On the test set, the final classifier ranked a median of 26.5 false positives higher than the first true contact. Considering that the median of the total number of contacts in the test set is 13770 and the median number of true contacts is 41, this means that the classifier is performing considerably better than a random guess (an average of 100 simulations using random scores gave a median ranking of 314 for the top ranking true contact). More relevant is the fact that the classifier ranks at least one true contact within the first 100 positions in 23 of the 28 test complexes, and one true contact in the highest 200 positions in 25 of the 28 test complexes. There is still room for improvement because, for the three complexes where the first true contact was ranked over 200, the rankings were 550, 888 and 1318, beyond what we consider to be useful. However, for any given complex, if we test the best 100 or 200 potential contacts it is likely we will find at least one true contact that will help guide the search for the right configuration. This is where the constraint programming approach comes into play. BiGGER can prune the search space using constraint propagation [9], making constrained docking very efficient. In the 28 test complexes, unconstrained docking runs took a total of 76 core hours at 2GHz for bound dockings, 89 hours for the unbound dockings. Due to the pruning of the search space, each constrained docking run is around 20 to 30 times faster than the unconstrained search, which allows us to screen the highest scoring 100 contacts predicted by the classifier in approximately ten to fiteen hours per complex, on average (279 core hours total for the bound dockings, 370 hours for the unbound dockings). Using multiple cores for a single docking run, easily available on modern personal computers, it is feasible to screen hundreds of potential contacts in a few hours with BiGGER. This is a typical time for protein docking runs and since the translational search is repeated for each of thousands of orientations of the ligand protein, parallelization has virtually no overhead. Unbound docking runs took, on average, one third longer than bound docking runs solely because the unbound structures were often larger than those found in the complex.

The remaining question was how beneficial this approach can be. To this end we compared constrained and unconstrained docking simulations on all 28 complexes of the test set. For the constrained simulations, we used the 100 highest ranking contact predictions. Thus, for 5 complexes there were no true contacts in the constraint set. The 28 complexes in the test set were modelled using both randomly oriented bound structures and unbound structures. Though in absolute values unbound docking results in a lower number of acceptable models, as expected due to the conformational differences between the unbound structures and the target complex, the relative gains due to using constraints are consistent across all cases.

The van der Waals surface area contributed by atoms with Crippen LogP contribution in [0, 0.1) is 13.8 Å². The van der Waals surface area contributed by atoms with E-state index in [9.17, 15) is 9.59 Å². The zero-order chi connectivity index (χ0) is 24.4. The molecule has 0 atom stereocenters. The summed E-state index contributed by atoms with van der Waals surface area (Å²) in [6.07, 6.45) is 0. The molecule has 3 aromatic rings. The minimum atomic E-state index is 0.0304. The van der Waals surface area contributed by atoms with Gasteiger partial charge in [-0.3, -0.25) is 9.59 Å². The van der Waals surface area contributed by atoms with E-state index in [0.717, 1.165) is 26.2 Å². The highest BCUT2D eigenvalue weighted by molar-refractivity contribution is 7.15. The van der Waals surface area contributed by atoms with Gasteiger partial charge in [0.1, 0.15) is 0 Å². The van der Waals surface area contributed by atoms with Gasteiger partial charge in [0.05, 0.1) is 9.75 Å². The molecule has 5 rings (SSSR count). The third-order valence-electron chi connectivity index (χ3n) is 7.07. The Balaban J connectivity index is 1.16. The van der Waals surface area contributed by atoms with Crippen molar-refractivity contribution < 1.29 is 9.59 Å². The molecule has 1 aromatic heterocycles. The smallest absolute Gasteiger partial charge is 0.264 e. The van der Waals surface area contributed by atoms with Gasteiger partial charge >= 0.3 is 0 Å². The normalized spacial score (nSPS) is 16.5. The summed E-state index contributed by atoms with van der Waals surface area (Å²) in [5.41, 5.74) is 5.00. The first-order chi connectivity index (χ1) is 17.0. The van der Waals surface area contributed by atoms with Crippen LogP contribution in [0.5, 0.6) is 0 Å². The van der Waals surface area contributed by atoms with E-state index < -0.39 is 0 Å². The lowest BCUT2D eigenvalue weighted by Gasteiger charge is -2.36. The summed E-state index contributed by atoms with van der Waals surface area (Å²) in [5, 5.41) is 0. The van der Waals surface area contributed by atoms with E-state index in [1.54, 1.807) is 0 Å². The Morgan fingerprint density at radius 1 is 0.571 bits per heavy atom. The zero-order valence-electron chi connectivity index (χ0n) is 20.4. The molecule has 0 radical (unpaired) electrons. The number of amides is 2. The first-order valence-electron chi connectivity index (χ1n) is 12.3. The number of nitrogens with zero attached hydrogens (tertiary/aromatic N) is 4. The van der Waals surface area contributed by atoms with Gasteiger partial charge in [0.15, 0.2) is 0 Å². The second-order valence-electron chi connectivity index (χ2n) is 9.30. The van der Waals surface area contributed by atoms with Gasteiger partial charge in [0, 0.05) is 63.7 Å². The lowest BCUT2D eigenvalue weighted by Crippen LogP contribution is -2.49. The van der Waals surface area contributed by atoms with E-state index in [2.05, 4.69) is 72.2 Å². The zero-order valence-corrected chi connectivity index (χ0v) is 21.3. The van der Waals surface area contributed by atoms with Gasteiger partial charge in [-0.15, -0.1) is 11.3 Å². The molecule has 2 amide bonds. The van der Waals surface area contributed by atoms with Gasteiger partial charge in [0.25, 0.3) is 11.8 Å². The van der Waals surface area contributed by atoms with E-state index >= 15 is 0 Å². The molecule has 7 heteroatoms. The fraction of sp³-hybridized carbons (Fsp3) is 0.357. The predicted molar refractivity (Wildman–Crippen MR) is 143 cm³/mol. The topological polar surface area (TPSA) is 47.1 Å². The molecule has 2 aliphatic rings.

For each docking run, we classified the models generated with and without constraints according to the ligand and interface root mean square deviations (rmsd). These are criteria used in the CAPRI programme [30], and consist in measuring the root of the mean of the squared distances between corresponding atom positions in two structures. The ligand rmsd score is measured by superimposing the structure of the larger partner (designated as the target) in the true, known, complex and the complex predicted by docking and then measuring the rmsd for the smaller of the two partners (called the ligand). This gives us a measure of the deviation in the position of the smaller partner, relative to the larger one, when compared with the true complex structure. The interface rmsd is the minimised rmsd score computed for all interface residues, defined as all residues from one partner that are within 5Å of any residue of the other partner, and measures the difference between the predicted and the actual interfaces. Following the criteria used in the CAPRI programme, we considered a model to be acceptable if the ligand rmsd is less than 10Å and the interface score is less than 4Å.